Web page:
'I saw you in a dream,' she began, but he cut her off.

'Oh, how delightful to hear. That is what every man would wish, to be in a fine young woman's dreams. I do hope I was not too much a rogue.'

Finduilas was silent for a long moment, mastering her anger and making sure she would not begin coughing again. The light of the moon was behind him, outlining his form, but darkening his face. Only his eyes gleamed. She moved to the side so he would have to turn, letting the moonlight catch his face. She could see contempt in the set of his lips and his eyes were hard.

'I walked out of a well of darkness, towards a ragged oval of light. You stood before it with your back to me, gazing at the light, which turned to a river of fire, like the sunset through a waterfall. You watched until the fire lost its colors of purple and scarlet and gold, turning into a silver river. You turned from the light and walked towards me, then past me. You stopped and looked at me for a moment, as you are now, your face caught in moonlight, then you walked on into darkness. I called after you, and you did not turn back.'

Denethor stared at her, all mockery gone from his face, then hoarsely asked, 'When? When did you dream this?'

'A fortnight ago.'

Denethor looked towards Aiavalë, then rose. 'I must speak with…'

Finduilas knew he wanted to speak with Aiavalë, as the Archivist claimed he did of all things important, and found herself very much not wanting this dream to be a topic of discussion between the siblings. Quickly she said, 'Your sister has never spoken of such a place to me, nor of anything like it, nor even has she spoken to me of you, save only in courteous passing.' She waited and he took again his seat on the wall. Why does this dream startle him? Because, somehow, the place, he knows it. It made her shiver. 'I have dreamed true.'

He nodded. Just when Finduilas thought that was the end of the exchange, he softly said, 'A fortnight ago, I was…looking at a light much as you describe. And you were in my thoughts.'

Finduilas laughed a bit. 'I? In your thoughts? Why should that be?'

To her amazement, he looked away. Were it light, she was certain she would see a blush on his cheeks. 'I was looking towards Minas Tirith, and thinking of what I hold dear. You… have been very kind to my sister, and I was thinking… that I was glad for you to be here with her. I have never seen her with such a friend before, never so happy as she has been these last few months.' Denethor looked back and caught her eyes, his face alabaster and jet in the moonlight. 'I am in your debt, Finduilas, for the tenderness you have shown her.' He studied her more, then nodded. 'Yes, I will see that you are allowed to remain here with her. Of course you must stay.'

Denethor rose and offered her his arm. 'We have left Aiavalë sitting alone too long. Let us return.' She took his arm and they walked back to Aiavalë. The woman veiled herself and they returned inside. Denethor insisted on walking Finduilas back to Vinyamar. They walked in silence until they reached the door. He bid her good night, waited for her to step inside her door, then disappeared into the summer darkness.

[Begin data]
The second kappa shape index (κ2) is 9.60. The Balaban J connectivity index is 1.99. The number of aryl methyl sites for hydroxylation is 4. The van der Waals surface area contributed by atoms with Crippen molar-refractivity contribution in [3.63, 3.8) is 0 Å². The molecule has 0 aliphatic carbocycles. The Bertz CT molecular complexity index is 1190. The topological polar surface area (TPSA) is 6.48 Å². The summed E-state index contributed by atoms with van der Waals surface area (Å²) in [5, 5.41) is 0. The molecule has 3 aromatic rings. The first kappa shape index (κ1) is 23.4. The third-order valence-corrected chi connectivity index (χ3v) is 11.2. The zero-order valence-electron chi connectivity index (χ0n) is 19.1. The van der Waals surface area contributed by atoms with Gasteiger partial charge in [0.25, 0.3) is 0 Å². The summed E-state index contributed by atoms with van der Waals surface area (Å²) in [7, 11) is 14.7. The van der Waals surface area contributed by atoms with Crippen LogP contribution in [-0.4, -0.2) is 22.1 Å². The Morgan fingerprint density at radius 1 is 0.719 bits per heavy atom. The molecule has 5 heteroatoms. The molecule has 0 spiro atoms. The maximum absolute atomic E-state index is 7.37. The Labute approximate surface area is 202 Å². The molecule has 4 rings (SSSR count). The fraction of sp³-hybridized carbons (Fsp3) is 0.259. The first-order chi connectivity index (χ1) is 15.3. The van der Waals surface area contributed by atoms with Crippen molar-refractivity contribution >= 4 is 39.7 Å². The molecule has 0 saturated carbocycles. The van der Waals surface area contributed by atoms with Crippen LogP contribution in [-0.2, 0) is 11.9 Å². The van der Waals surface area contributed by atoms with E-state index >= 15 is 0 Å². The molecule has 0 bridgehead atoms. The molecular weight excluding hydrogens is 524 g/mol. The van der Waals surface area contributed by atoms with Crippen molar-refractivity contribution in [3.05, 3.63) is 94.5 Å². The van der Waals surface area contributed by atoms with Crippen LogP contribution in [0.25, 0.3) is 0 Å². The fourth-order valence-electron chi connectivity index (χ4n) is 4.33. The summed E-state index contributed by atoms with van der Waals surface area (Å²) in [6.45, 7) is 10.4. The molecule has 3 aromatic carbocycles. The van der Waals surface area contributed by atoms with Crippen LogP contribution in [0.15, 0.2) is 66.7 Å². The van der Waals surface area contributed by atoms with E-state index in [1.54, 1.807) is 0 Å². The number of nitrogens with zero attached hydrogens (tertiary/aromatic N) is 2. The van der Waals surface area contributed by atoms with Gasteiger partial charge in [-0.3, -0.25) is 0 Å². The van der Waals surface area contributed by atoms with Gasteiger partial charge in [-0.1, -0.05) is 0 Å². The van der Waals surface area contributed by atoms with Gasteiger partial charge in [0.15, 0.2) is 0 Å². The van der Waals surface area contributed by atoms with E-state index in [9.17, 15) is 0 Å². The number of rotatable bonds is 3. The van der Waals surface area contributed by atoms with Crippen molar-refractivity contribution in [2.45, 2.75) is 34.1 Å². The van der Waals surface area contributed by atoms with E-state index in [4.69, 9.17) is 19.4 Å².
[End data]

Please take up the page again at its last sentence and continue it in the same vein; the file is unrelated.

Characters introduced in this chapter, in order of appearance:

  • Lark – OC, Doorward of the Archives of Minas Tirith, half-sister to Denethor, 30 years old.
  • Wren – OC, junior archivist, younger full-sister of Lark, youngest half-sister to Denethor, 26 years old.
  • Alquallë – "Little Swan" – nickname for Finduilas. My thanks to Nath for her help in researching this name.

Chapter Text

Minas Tirith, Late December, 2974 T.A.

'Aiavalë, do you wish me to cut your hair or cut off your ear?'

Denethor crossed his arms, careful not to jab himself with the shears, and waited for his sister to stop glaring at him. She finally harrumphed and faced forward.

He returned to cropping her hair to a half-finger's length all over. Her temples were only a little more white than a year before, and there was no grey at crown or nape. Her "wings," as they called the streaks on the sides of her head, had begun to come in when she was in her teens, the spring after Denethor was born, and he could not remember her without them. He thought them beautiful, though he was careful never to say so. The rest of her hair was a rich near-black and like velvet to the touch. He supposed his own hair would be as soft were he to keep it sheared so short.

'Maiaberiel is being too good-mannered. She's up to something.'

He made a non-committal sound and gave her a touch on the side of the head to remind her to stay still. Denethor worked for a few more minutes in silence, evening out the hair behind her left ear and across the nape of her neck. They did this four times a year. Aiavalë would not permit any of the servants to see her unveiled and the rest of their kin did not wish to look upon her, let alone touch her, so the task fell to him. He did not mind.

Denethor combed out some loose hair and evaluated his handiwork. Aiavalë might not care what it looked like, but he did. After twenty-nine years of practice, he was rather good at it. He dampened a small cloth and wiped clinging hairs away from her ears and neck, then removed the towel from around her shoulders, shaking the cut hair onto the floor.

'I am certain our dear sister does no more than show proper grieving over the loss of our lady mother,' Denethor finally replied.